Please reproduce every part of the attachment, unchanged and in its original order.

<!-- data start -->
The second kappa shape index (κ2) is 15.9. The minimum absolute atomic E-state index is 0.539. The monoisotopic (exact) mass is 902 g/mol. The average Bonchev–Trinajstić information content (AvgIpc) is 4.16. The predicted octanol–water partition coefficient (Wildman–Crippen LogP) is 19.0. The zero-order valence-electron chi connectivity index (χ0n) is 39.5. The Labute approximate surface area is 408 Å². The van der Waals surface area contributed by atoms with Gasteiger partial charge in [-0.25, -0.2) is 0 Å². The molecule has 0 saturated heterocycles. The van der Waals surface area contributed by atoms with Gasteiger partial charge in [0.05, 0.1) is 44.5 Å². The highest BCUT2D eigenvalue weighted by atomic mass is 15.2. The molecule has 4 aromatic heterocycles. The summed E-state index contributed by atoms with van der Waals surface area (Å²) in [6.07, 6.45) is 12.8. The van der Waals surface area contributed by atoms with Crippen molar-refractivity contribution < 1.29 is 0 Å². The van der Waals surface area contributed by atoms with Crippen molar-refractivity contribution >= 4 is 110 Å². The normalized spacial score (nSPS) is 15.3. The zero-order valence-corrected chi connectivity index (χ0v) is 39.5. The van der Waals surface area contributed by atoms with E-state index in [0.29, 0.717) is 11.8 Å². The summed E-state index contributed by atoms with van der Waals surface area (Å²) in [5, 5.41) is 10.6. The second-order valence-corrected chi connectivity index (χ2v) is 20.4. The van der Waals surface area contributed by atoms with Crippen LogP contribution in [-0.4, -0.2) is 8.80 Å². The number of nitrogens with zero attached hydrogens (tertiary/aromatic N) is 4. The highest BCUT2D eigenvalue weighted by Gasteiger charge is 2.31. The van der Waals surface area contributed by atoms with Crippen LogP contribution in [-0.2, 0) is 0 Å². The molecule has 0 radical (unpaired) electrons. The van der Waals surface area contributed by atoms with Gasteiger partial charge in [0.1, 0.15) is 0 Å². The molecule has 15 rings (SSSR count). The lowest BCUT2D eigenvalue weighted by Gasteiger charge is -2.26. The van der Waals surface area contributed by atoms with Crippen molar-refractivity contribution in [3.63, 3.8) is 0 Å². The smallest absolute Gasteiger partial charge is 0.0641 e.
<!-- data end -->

The second kappa shape index (κ2) is 15.9. The minimum absolute atomic E-state index is 0.539. The monoisotopic (exact) mass is 902 g/mol. The average Bonchev–Trinajstić information content (AvgIpc) is 4.16. The predicted octanol–water partition coefficient (Wildman–Crippen LogP) is 19.0. The zero-order valence-electron chi connectivity index (χ0n) is 39.5. The Labute approximate surface area is 408 Å². The van der Waals surface area contributed by atoms with Gasteiger partial charge in [-0.25, -0.2) is 0 Å². The molecule has 0 saturated heterocycles. The van der Waals surface area contributed by atoms with Gasteiger partial charge in [0.05, 0.1) is 44.5 Å². The highest BCUT2D eigenvalue weighted by atomic mass is 15.2. The molecule has 4 aromatic heterocycles. The summed E-state index contributed by atoms with van der Waals surface area (Å²) in [6.07, 6.45) is 12.8. The van der Waals surface area contributed by atoms with Crippen molar-refractivity contribution < 1.29 is 0 Å². The van der Waals surface area contributed by atoms with Crippen molar-refractivity contribution >= 4 is 110 Å². The normalized spacial score (nSPS) is 15.3. The zero-order valence-corrected chi connectivity index (χ0v) is 39.5. The van der Waals surface area contributed by atoms with E-state index in [0.29, 0.717) is 11.8 Å². The summed E-state index contributed by atoms with van der Waals surface area (Å²) in [5, 5.41) is 10.6. The second-order valence-corrected chi connectivity index (χ2v) is 20.4. The van der Waals surface area contributed by atoms with Crippen LogP contribution in [-0.4, -0.2) is 8.80 Å². The number of nitrogens with zero attached hydrogens (tertiary/aromatic N) is 4. The highest BCUT2D eigenvalue weighted by Gasteiger charge is 2.31. The van der Waals surface area contributed by atoms with Crippen LogP contribution in [-0.2, 0) is 0 Å². The molecule has 0 radical (unpaired) electrons. The van der Waals surface area contributed by atoms with Gasteiger partial charge in [0.1, 0.15) is 0 Å². The molecule has 15 rings (SSSR count). The lowest BCUT2D eigenvalue weighted by Gasteiger charge is -2.26. The van der Waals surface area contributed by atoms with Crippen molar-refractivity contribution in [3.63, 3.8) is 0 Å². The smallest absolute Gasteiger partial charge is 0.0641 e.